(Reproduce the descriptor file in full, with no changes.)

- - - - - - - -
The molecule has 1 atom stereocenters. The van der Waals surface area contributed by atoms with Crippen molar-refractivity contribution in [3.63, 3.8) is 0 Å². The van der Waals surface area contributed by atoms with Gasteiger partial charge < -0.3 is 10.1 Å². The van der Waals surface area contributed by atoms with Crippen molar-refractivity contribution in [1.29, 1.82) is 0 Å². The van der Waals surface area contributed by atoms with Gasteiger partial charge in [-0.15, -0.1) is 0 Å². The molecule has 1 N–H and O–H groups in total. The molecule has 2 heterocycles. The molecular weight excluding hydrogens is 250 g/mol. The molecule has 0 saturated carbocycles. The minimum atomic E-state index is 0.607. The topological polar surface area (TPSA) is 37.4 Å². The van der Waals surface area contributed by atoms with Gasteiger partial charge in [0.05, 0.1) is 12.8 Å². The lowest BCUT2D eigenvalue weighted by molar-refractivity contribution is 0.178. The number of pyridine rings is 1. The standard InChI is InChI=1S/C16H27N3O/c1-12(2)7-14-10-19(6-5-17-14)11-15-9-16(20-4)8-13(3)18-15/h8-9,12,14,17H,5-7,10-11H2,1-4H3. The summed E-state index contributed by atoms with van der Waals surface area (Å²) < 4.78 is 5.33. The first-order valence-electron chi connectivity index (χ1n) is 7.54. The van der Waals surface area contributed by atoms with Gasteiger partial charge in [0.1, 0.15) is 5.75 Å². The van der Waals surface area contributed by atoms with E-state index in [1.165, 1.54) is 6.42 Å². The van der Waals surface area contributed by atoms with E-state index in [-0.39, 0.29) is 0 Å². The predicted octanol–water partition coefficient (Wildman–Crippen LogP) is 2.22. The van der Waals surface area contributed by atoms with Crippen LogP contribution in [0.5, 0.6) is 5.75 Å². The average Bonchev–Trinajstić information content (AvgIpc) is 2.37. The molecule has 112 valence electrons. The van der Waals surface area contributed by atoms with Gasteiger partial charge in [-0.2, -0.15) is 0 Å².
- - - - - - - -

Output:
The molecule has 1 atom stereocenters. The van der Waals surface area contributed by atoms with Crippen molar-refractivity contribution in [3.63, 3.8) is 0 Å². The van der Waals surface area contributed by atoms with Gasteiger partial charge < -0.3 is 10.1 Å². The van der Waals surface area contributed by atoms with Crippen molar-refractivity contribution in [1.29, 1.82) is 0 Å². The van der Waals surface area contributed by atoms with Gasteiger partial charge in [-0.15, -0.1) is 0 Å². The molecule has 1 N–H and O–H groups in total. The molecule has 2 heterocycles. The molecular weight excluding hydrogens is 250 g/mol. The molecule has 0 saturated carbocycles. The minimum atomic E-state index is 0.607. The topological polar surface area (TPSA) is 37.4 Å². The van der Waals surface area contributed by atoms with Gasteiger partial charge in [0.05, 0.1) is 12.8 Å². The lowest BCUT2D eigenvalue weighted by molar-refractivity contribution is 0.178. The number of pyridine rings is 1. The standard InChI is InChI=1S/C16H27N3O/c1-12(2)7-14-10-19(6-5-17-14)11-15-9-16(20-4)8-13(3)18-15/h8-9,12,14,17H,5-7,10-11H2,1-4H3. The summed E-state index contributed by atoms with van der Waals surface area (Å²) < 4.78 is 5.33. The first-order valence-electron chi connectivity index (χ1n) is 7.54. The van der Waals surface area contributed by atoms with Gasteiger partial charge in [0.1, 0.15) is 5.75 Å². The van der Waals surface area contributed by atoms with E-state index in [1.165, 1.54) is 6.42 Å². The van der Waals surface area contributed by atoms with E-state index in [-0.39, 0.29) is 0 Å². The predicted octanol–water partition coefficient (Wildman–Crippen LogP) is 2.22. The van der Waals surface area contributed by atoms with Crippen LogP contribution in [0.5, 0.6) is 5.75 Å². The average Bonchev–Trinajstić information content (AvgIpc) is 2.37. The molecule has 112 valence electrons. The van der Waals surface area contributed by atoms with Gasteiger partial charge in [-0.2, -0.15) is 0 Å².